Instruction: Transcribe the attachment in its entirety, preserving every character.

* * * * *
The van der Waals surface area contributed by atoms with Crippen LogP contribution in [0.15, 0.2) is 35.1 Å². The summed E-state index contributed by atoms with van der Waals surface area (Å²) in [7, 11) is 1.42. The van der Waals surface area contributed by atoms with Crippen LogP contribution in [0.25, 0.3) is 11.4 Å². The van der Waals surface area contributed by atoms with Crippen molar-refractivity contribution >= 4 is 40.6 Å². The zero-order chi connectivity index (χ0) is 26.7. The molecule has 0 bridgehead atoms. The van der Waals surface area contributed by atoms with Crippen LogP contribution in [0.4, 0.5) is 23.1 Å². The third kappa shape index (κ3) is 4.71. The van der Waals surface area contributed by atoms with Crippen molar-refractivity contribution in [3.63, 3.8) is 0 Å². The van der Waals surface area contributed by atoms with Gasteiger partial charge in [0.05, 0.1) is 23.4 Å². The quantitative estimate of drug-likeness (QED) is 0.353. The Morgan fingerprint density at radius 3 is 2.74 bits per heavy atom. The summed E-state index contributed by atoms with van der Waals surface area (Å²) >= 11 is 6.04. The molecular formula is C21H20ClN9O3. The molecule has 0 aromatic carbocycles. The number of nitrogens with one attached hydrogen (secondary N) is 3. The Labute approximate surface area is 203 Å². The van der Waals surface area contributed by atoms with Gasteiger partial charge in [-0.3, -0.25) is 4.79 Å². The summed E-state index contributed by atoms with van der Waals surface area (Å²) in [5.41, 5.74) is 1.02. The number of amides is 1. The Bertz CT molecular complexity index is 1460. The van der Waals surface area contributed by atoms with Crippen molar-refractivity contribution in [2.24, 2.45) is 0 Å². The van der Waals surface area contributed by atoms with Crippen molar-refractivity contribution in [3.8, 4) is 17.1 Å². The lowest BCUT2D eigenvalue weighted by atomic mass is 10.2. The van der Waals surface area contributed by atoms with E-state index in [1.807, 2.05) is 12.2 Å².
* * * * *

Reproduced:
The van der Waals surface area contributed by atoms with Crippen LogP contribution in [0.15, 0.2) is 35.1 Å². The summed E-state index contributed by atoms with van der Waals surface area (Å²) in [7, 11) is 1.42. The van der Waals surface area contributed by atoms with Crippen LogP contribution in [0.25, 0.3) is 11.4 Å². The van der Waals surface area contributed by atoms with Crippen molar-refractivity contribution >= 4 is 40.6 Å². The zero-order chi connectivity index (χ0) is 26.7. The molecule has 0 bridgehead atoms. The van der Waals surface area contributed by atoms with Crippen LogP contribution in [0.4, 0.5) is 23.1 Å². The third kappa shape index (κ3) is 4.71. The van der Waals surface area contributed by atoms with Crippen molar-refractivity contribution in [3.63, 3.8) is 0 Å². The van der Waals surface area contributed by atoms with Gasteiger partial charge in [0.05, 0.1) is 23.4 Å². The quantitative estimate of drug-likeness (QED) is 0.353. The Morgan fingerprint density at radius 3 is 2.74 bits per heavy atom. The summed E-state index contributed by atoms with van der Waals surface area (Å²) >= 11 is 6.04. The molecular formula is C21H20ClN9O3. The molecule has 0 aromatic carbocycles. The number of nitrogens with one attached hydrogen (secondary N) is 3. The Labute approximate surface area is 203 Å². The van der Waals surface area contributed by atoms with Gasteiger partial charge in [-0.3, -0.25) is 4.79 Å². The summed E-state index contributed by atoms with van der Waals surface area (Å²) in [5.41, 5.74) is 1.02. The number of amides is 1. The Bertz CT molecular complexity index is 1460. The van der Waals surface area contributed by atoms with Crippen molar-refractivity contribution in [2.24, 2.45) is 0 Å². The van der Waals surface area contributed by atoms with Crippen molar-refractivity contribution in [3.8, 4) is 17.1 Å². The lowest BCUT2D eigenvalue weighted by atomic mass is 10.2. The van der Waals surface area contributed by atoms with E-state index in [1.807, 2.05) is 12.2 Å².